‘A Search In Secret India’ by Paul Brunton – excerpts


Paul Brunton  (1898-1981) was a British philosopher, mystic and traveller.
His ‘Search in Secret India’ and the other books he wrote, had a major influence on the spread of Eastern yoga and mysticism to the West.
Here he is putting questions to Ramana Maharshi:

“You mean that it is perfectly possible to conduct such mental investigation into oneself?”

“Assuredly! It is possible to go inwards until the last thought ‘I ‘ gradually vanishes.”

What is left?” I query. “Will a man then become quite unconscious, or will he become an idiot?”

“Not so! On the contrary, he will attain that consciousness which is immortal, and he will become truly wise, when he has awakened to his true self, which is the real nature of man.”

“But surely the sense of ‘ I’ must also pertain to that?” I persist.

“The sense of ‘ I’ pertains to the person, the body and brain,”
replies the Maharishee calmly.

” When a man knows his true self for the first time, something else arises from the depths of his being and takes possession of him. That something is behind the mind; it is infinite, divine, eternal. Some people call it the kingdom of heaven, others call it the soul, still others name it Nirvana, and we Hindus call it Liberation; you may give it what name you wish. When this happens a man has not really lost himself; rather, he has found himself.”


As the last word falls from the interpreter’s lips, there flashes across my mind those memorable words which were uttered by a wandering Teacher in Galilee, words which have puzzled so many good persons:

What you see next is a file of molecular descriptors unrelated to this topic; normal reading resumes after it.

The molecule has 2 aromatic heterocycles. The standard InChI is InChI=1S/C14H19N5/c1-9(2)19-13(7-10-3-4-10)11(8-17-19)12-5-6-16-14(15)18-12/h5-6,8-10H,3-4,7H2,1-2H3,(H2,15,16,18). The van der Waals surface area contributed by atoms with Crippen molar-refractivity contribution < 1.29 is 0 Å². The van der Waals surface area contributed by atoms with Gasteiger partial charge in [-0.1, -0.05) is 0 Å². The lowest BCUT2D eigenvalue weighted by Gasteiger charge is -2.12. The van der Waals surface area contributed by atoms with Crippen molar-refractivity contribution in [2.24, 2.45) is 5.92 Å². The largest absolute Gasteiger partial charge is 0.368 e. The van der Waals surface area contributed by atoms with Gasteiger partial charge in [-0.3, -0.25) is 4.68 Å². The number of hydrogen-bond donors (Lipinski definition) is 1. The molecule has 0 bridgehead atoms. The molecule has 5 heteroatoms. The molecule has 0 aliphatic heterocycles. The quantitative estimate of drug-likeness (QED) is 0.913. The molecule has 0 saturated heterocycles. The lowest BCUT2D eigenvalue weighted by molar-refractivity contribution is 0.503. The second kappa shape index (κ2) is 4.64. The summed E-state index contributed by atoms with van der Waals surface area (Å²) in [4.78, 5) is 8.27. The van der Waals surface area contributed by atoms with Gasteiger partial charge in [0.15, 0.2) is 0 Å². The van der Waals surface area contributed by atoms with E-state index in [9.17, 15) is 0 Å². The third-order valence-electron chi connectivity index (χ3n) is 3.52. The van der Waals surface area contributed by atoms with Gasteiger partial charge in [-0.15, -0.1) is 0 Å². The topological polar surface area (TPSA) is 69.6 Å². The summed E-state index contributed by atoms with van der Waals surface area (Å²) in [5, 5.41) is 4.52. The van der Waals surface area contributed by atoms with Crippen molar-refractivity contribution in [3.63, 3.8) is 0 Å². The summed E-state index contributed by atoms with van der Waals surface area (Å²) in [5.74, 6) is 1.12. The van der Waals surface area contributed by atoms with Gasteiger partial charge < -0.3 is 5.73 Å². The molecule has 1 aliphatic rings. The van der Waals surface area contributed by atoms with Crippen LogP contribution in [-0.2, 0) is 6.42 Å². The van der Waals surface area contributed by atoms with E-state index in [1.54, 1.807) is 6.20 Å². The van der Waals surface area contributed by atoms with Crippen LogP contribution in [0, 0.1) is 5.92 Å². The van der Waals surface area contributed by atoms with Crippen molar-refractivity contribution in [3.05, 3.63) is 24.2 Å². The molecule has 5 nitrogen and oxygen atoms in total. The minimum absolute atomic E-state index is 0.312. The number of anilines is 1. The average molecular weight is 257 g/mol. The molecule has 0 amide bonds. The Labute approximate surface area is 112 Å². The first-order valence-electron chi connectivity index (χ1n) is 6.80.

: Whosoever shall seek to save his life shall lose it; and whosoever shall lose his life shall preserve it.

How strangely similar are the two sentences! Yet the Indian sage has arrived at the thought in his own non-Christian way, through a psychological path which seems exceedingly difficult and appears unfamiliar.The Maharishee speaks again, his words breaking into my thoughts.

“Unless and until a man embarks upon this quest of the true self, doubt and uncertainty will follow his footsteps throughout life. The greatest kings and statesmen try to rule others, when in their heart of hearts they know that they cannot rule themselves. Yet the greatest power is at the command of the man who has penetrated to his inmost depth. There are men of giant intellects who spend their lives gathering knowledge about many things. Ask these men if they have solved the mystery of man, if they have conquered themselves, and they will hang their heads in shame. What is the use of knowing about everything else when you do not yet know who you are? Men avoid this enquiry into the true self, but what else is there so worthy to be undertaken?”

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